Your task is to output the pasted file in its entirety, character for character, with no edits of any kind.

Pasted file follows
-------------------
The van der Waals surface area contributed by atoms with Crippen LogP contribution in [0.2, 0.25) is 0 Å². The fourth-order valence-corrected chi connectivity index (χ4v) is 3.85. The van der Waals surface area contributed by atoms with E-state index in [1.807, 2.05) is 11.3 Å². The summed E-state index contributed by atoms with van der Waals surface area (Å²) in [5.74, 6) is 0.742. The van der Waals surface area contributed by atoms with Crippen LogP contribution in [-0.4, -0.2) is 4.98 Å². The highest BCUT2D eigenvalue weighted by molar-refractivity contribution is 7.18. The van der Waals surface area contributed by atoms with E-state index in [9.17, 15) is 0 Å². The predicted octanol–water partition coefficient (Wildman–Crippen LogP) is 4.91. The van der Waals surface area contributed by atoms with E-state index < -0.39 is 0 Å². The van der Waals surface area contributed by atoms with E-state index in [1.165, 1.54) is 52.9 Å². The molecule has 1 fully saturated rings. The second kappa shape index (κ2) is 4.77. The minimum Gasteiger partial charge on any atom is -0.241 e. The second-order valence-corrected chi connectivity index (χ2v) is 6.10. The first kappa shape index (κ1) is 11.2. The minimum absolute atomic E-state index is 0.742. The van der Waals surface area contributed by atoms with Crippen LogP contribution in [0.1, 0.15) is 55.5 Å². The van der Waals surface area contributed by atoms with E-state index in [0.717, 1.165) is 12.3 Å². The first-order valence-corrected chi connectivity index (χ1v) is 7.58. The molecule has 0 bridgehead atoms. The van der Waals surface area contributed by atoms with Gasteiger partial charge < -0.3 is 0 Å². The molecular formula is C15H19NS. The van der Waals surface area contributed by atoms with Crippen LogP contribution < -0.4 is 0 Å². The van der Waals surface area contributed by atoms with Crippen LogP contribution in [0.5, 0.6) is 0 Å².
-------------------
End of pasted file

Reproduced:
The van der Waals surface area contributed by atoms with Crippen LogP contribution in [0.2, 0.25) is 0 Å². The fourth-order valence-corrected chi connectivity index (χ4v) is 3.85. The van der Waals surface area contributed by atoms with E-state index in [1.807, 2.05) is 11.3 Å². The summed E-state index contributed by atoms with van der Waals surface area (Å²) in [5.74, 6) is 0.742. The van der Waals surface area contributed by atoms with Crippen LogP contribution in [-0.4, -0.2) is 4.98 Å². The highest BCUT2D eigenvalue weighted by molar-refractivity contribution is 7.18. The van der Waals surface area contributed by atoms with E-state index in [9.17, 15) is 0 Å². The predicted octanol–water partition coefficient (Wildman–Crippen LogP) is 4.91. The van der Waals surface area contributed by atoms with E-state index < -0.39 is 0 Å². The van der Waals surface area contributed by atoms with E-state index in [1.165, 1.54) is 52.9 Å². The molecule has 1 fully saturated rings. The second kappa shape index (κ2) is 4.77. The minimum Gasteiger partial charge on any atom is -0.241 e. The second-order valence-corrected chi connectivity index (χ2v) is 6.10. The first kappa shape index (κ1) is 11.2. The minimum absolute atomic E-state index is 0.742. The van der Waals surface area contributed by atoms with Crippen LogP contribution in [0.1, 0.15) is 55.5 Å². The van der Waals surface area contributed by atoms with E-state index in [0.717, 1.165) is 12.3 Å². The first-order valence-corrected chi connectivity index (χ1v) is 7.58. The molecule has 0 bridgehead atoms. The van der Waals surface area contributed by atoms with Gasteiger partial charge < -0.3 is 0 Å². The molecular formula is C15H19NS. The van der Waals surface area contributed by atoms with Crippen LogP contribution < -0.4 is 0 Å². The van der Waals surface area contributed by atoms with Crippen LogP contribution in [0.5, 0.6) is 0 Å².